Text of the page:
Pay and employee engagement related but not synonymous
Echelon Purple’s research shows that employee engagement has a strong socio-economic component that reaches far beyond the pay cheque.
Although not directly linked to or caused by personal earnings, in principle, higher socio-economic status of staff corresponds with higher levels of engagement. This has far-reaching implications for organisations. Employees do not join organisations with a blank state of mind. They bring into the workspace their own day-to-day reality, fears, expectations and hopes. Their daily life experiences shape their initial state of mind and organisations have a responsibility to help shape this further. This often includes assisting staff to overcome their often defensive, protective and mostly reactive behaviours.
Employees from lower lower socio-economic groups usually occupy lower job grades, mostly because of their lack of education or other forms of qualification. Many of these individuals are focused on getting from one pay cheque to the next in order to survive. As a result, it is understandable that many of these individuals easily miss the bigger work picture of how their job fits into the overall organisational vision and what the real purpose is of what they do. This insulated view from the bottom of the job pyramid is also a limiting factor with respect to their personal growth and further career development.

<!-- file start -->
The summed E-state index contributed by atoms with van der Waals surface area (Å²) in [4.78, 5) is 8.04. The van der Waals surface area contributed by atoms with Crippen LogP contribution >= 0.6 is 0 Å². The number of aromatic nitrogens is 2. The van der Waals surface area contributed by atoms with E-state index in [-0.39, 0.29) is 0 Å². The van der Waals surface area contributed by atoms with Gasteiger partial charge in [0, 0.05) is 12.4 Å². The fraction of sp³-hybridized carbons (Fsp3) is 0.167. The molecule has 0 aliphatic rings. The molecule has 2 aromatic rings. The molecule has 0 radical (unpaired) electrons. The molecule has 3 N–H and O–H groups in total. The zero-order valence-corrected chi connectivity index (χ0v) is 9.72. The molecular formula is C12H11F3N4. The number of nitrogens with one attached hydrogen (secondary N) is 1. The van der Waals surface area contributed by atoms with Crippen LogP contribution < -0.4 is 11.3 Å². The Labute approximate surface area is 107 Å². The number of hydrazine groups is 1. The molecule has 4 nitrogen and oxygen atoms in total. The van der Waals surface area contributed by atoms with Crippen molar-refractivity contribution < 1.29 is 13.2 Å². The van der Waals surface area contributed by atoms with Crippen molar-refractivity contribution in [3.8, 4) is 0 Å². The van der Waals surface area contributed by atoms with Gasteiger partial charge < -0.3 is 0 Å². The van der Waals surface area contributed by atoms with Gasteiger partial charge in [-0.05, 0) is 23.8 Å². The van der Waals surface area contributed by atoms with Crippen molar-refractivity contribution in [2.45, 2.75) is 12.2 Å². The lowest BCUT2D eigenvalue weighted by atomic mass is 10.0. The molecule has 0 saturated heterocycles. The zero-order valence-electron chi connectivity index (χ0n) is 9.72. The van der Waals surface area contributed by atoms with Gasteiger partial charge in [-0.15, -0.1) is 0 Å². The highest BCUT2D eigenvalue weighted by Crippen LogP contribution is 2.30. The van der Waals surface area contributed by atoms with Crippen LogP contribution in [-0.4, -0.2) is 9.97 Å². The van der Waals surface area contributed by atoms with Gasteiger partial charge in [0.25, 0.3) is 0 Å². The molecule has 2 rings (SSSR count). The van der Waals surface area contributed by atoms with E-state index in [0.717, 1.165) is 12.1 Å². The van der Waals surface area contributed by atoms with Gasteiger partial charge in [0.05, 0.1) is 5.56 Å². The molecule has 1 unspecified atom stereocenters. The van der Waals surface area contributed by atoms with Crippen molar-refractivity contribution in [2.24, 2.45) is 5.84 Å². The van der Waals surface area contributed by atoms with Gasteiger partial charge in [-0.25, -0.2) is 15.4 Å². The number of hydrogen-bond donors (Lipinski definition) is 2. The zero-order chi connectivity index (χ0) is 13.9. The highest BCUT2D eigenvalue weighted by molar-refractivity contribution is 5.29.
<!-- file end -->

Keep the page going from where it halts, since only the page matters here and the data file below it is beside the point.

The challenge therefore lies in the degree to which organisations are able to create a greater sense of purposeness and connectedness among employees of all profiles and grades. Those who succeed in the process should witness increased employee engagement and consequently improved organisational efficiency and better business results.
This finding serves both as a warning and an opportunity for many organisations. Complex upliftment of employees is a prerequisite for better return on investment. There is an onus on employers to share and communicate why a company or organisation is doing what they are doing, who the recipients of the outcome of their work are and how these customers, for a lack of a better word, are benefiting. Therefore organisations should help employees to connect the dots between what they do, why they are doing it and what the true purpose of their hard work is.